Paulo Vitor Damo da Rosa’s Atarka Red – Pro Tour Battle for Zendikar
1 Lightning Berserker
2 Fiery Impulse
2 Hordeling Outburst
3 Chandra, Fire of Kaladesh
1 Boiling Earth
3 Rending Volley
This is one of the strangest red decks I’ve seen in that it’s actually a combo deck in many respects. It’s really fast, so you want early game cards like Fiery Impulse and Wild Slash to keep them off the board, but not too many as they aren’t great against their token generating threats. This deck is really preying on the inefficient nature of a lot of the removal in the format, which is sort of fine in that Dark Jeskai is one of the decks which actually has good early removal, but it is a four colour control deck which sometimes struggles to get its land into play untapped.
This deck can kill you on turn 3 sometimes, turn 4 a bit more often, and you basically need to watch out for it happening every turn from turn 5 onwards. It can do this through a combination of 1 creature + Become Immense + Temur Battle Rage. The Dispels are obviously good against this, as is a removal spell, but they’re also just a reasonable beatdown deck, which pumps out loads of creatures which your 1-1 removal isn’t great against.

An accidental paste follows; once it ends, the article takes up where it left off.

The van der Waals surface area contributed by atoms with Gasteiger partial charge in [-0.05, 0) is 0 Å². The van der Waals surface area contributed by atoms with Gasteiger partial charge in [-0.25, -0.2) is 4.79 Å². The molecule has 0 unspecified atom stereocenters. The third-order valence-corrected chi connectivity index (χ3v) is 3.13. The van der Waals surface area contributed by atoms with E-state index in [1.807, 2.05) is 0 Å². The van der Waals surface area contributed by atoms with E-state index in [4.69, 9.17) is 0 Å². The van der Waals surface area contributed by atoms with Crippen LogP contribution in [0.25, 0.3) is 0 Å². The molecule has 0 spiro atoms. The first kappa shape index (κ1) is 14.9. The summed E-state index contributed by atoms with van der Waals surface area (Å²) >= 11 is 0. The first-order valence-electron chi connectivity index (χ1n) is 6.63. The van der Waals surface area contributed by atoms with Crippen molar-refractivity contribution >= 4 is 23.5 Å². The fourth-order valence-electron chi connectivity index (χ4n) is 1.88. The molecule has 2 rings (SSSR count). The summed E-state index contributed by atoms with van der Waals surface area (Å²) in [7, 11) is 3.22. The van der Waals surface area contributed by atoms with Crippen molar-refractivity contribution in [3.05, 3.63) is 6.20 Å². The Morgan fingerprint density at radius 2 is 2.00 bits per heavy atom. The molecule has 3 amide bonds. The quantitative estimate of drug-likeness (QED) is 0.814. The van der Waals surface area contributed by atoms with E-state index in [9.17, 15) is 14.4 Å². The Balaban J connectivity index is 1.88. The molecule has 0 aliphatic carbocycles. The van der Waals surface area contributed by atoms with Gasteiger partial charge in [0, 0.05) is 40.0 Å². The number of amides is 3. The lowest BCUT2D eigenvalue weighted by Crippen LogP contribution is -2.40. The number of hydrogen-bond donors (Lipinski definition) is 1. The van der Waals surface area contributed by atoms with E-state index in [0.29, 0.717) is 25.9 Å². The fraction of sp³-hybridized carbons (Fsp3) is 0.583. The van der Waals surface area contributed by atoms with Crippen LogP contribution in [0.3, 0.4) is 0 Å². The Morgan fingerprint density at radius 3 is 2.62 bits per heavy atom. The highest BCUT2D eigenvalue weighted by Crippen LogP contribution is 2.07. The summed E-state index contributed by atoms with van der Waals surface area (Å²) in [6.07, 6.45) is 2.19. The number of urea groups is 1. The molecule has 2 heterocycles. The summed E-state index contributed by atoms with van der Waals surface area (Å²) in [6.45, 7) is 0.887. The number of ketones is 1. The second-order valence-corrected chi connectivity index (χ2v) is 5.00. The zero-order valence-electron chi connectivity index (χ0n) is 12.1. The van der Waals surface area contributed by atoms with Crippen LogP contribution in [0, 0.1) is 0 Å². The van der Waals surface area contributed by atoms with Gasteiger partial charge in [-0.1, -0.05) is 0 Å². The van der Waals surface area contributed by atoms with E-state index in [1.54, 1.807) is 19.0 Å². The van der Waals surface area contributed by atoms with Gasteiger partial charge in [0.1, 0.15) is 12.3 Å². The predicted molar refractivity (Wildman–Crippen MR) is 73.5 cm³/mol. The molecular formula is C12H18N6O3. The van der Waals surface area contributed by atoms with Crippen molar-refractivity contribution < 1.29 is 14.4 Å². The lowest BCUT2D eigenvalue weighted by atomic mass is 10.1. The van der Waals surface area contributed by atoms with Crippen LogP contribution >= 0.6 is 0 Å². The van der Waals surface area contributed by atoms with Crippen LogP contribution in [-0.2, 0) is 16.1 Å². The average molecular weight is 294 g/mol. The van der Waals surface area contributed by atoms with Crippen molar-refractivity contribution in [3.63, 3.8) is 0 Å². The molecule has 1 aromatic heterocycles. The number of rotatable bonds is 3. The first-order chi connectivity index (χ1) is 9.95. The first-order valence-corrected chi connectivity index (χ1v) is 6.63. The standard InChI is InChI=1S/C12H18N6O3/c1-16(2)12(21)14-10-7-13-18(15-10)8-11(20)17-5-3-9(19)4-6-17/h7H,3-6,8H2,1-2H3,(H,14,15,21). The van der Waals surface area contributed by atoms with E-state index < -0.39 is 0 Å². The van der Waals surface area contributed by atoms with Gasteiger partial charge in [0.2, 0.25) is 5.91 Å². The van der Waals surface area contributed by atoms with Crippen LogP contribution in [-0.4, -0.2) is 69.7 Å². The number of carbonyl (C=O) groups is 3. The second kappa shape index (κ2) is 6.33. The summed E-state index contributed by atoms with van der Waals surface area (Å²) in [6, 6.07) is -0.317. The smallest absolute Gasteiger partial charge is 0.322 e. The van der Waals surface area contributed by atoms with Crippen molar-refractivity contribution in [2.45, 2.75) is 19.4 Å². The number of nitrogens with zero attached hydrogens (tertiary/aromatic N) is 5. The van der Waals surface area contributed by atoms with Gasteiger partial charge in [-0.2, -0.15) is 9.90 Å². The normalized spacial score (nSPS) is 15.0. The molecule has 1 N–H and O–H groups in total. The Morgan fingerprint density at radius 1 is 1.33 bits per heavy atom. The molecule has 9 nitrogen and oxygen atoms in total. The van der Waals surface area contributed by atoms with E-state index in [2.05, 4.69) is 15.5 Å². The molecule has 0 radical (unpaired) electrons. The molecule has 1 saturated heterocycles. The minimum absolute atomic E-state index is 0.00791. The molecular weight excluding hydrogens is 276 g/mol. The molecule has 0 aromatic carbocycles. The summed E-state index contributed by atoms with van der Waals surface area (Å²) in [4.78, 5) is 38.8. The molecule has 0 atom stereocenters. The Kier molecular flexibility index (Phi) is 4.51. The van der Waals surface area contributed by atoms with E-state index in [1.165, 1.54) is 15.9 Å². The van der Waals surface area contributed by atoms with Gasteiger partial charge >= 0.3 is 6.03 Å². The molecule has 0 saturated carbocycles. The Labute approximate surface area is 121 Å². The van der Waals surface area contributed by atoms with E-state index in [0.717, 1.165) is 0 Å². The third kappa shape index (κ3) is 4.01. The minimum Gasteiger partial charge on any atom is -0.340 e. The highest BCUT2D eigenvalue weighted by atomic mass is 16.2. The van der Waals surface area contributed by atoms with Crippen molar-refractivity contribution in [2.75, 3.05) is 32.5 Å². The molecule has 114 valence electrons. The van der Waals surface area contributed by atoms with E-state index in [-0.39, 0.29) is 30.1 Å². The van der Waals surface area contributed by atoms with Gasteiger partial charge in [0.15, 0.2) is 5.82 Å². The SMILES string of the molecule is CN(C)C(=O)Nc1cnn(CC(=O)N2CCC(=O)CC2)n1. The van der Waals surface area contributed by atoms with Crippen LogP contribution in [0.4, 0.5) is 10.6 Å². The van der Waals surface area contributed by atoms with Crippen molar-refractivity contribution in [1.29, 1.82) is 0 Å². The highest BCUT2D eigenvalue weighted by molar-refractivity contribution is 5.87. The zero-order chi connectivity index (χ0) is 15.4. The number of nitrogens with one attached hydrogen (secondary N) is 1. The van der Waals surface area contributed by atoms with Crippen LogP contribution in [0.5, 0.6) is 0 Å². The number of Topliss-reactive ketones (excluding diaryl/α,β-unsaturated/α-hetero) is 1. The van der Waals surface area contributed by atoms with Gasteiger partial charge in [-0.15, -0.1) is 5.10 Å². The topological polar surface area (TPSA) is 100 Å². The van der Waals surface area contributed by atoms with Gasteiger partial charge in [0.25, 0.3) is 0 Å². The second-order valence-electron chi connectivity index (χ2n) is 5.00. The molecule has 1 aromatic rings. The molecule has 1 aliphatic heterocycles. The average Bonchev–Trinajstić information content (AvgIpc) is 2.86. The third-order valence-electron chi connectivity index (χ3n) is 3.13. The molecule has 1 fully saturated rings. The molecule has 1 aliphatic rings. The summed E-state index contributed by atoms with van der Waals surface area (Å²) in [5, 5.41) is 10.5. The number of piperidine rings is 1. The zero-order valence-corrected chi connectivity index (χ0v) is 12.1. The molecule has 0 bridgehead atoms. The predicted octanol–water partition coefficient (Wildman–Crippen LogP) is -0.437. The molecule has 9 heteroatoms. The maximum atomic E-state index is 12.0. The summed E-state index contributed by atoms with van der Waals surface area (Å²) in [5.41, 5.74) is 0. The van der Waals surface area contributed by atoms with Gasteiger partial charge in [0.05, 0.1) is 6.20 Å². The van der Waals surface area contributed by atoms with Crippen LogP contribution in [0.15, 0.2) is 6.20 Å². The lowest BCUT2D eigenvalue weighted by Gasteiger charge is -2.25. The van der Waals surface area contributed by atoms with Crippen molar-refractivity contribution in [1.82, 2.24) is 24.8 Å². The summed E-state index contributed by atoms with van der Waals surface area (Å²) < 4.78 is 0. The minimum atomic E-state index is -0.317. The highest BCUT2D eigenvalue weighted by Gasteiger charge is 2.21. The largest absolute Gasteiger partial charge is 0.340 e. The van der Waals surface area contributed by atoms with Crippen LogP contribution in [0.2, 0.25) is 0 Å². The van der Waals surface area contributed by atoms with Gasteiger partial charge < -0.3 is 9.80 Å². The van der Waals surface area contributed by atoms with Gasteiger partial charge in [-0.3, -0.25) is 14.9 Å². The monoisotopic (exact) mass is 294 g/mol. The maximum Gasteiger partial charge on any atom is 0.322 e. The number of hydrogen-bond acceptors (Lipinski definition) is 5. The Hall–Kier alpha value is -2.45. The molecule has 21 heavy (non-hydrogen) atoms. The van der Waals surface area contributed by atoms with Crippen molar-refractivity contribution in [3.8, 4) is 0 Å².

Owen Turtenwald’s Dark Jeskai – Pro Tour Battle for Zendikar
1 Dragonmaster Outcast
3 Arashin Cleric
1 Felidar Cub
3 Disdainful Stroke
2 Exert Influence
2 Radiant Flames
This matchup is a control match up which revolves around Dragonmaster Outcast and Jace recursion, Mantis Riders pushing tempo, and late game Grandmasters and Tasigurs; there is quite a lot going on! It’s important to know what sort of stage in the game you’re in and shift gears accordingly. Try to hold onto your dig through times, and don’t waste Commands – they’ll be important in getting back relevant threats. If you’re winning, be mindful of over extending as many of the answers in the deck also contain a threat. It’s well worth testing this mirror, as it is far from random – the relative value of cards shifts all the time.
That’s it for this week. If you took part in Battle for Zendikar Game Day and are looking to try out a new deck, then why not give this a go and let me know what you think in the comments below.
Thanks for reading,